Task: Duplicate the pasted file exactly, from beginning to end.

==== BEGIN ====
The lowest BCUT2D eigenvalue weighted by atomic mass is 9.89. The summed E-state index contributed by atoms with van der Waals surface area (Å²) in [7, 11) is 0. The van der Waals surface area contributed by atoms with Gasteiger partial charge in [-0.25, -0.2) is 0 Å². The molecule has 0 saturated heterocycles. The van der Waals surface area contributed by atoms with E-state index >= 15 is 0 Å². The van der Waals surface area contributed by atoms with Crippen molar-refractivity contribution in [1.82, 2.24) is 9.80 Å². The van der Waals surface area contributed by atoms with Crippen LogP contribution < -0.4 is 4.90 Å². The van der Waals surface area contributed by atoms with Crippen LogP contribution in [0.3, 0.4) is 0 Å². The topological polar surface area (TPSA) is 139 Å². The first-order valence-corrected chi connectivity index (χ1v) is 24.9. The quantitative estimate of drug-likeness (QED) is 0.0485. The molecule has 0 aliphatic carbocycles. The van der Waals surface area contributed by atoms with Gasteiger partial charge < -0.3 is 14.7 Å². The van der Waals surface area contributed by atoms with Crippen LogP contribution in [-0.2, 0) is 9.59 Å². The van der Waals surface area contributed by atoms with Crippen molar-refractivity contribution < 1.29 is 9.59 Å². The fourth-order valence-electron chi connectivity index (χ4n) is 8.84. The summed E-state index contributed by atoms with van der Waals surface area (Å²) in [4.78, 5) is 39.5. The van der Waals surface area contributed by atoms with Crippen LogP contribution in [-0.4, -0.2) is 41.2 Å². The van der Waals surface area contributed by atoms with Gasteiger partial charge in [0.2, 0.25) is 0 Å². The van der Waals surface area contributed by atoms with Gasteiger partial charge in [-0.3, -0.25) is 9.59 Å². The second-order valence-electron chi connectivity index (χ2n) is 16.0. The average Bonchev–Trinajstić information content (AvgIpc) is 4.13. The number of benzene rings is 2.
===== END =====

The lowest BCUT2D eigenvalue weighted by atomic mass is 9.89. The summed E-state index contributed by atoms with van der Waals surface area (Å²) in [7, 11) is 0. The van der Waals surface area contributed by atoms with Gasteiger partial charge in [-0.25, -0.2) is 0 Å². The molecule has 0 saturated heterocycles. The van der Waals surface area contributed by atoms with E-state index >= 15 is 0 Å². The van der Waals surface area contributed by atoms with Crippen molar-refractivity contribution in [1.82, 2.24) is 9.80 Å². The van der Waals surface area contributed by atoms with Crippen LogP contribution < -0.4 is 4.90 Å². The van der Waals surface area contributed by atoms with Crippen LogP contribution in [0.3, 0.4) is 0 Å². The topological polar surface area (TPSA) is 139 Å². The first-order valence-corrected chi connectivity index (χ1v) is 24.9. The quantitative estimate of drug-likeness (QED) is 0.0485. The molecule has 0 aliphatic carbocycles. The van der Waals surface area contributed by atoms with Gasteiger partial charge < -0.3 is 14.7 Å². The van der Waals surface area contributed by atoms with Crippen LogP contribution in [-0.2, 0) is 9.59 Å². The van der Waals surface area contributed by atoms with Crippen molar-refractivity contribution < 1.29 is 9.59 Å². The fourth-order valence-electron chi connectivity index (χ4n) is 8.84. The summed E-state index contributed by atoms with van der Waals surface area (Å²) in [4.78, 5) is 39.5. The van der Waals surface area contributed by atoms with Crippen LogP contribution in [-0.4, -0.2) is 41.2 Å². The van der Waals surface area contributed by atoms with Gasteiger partial charge in [0.2, 0.25) is 0 Å². The van der Waals surface area contributed by atoms with Gasteiger partial charge in [-0.3, -0.25) is 9.59 Å². The second-order valence-electron chi connectivity index (χ2n) is 16.0. The average Bonchev–Trinajstić information content (AvgIpc) is 4.13. The number of benzene rings is 2.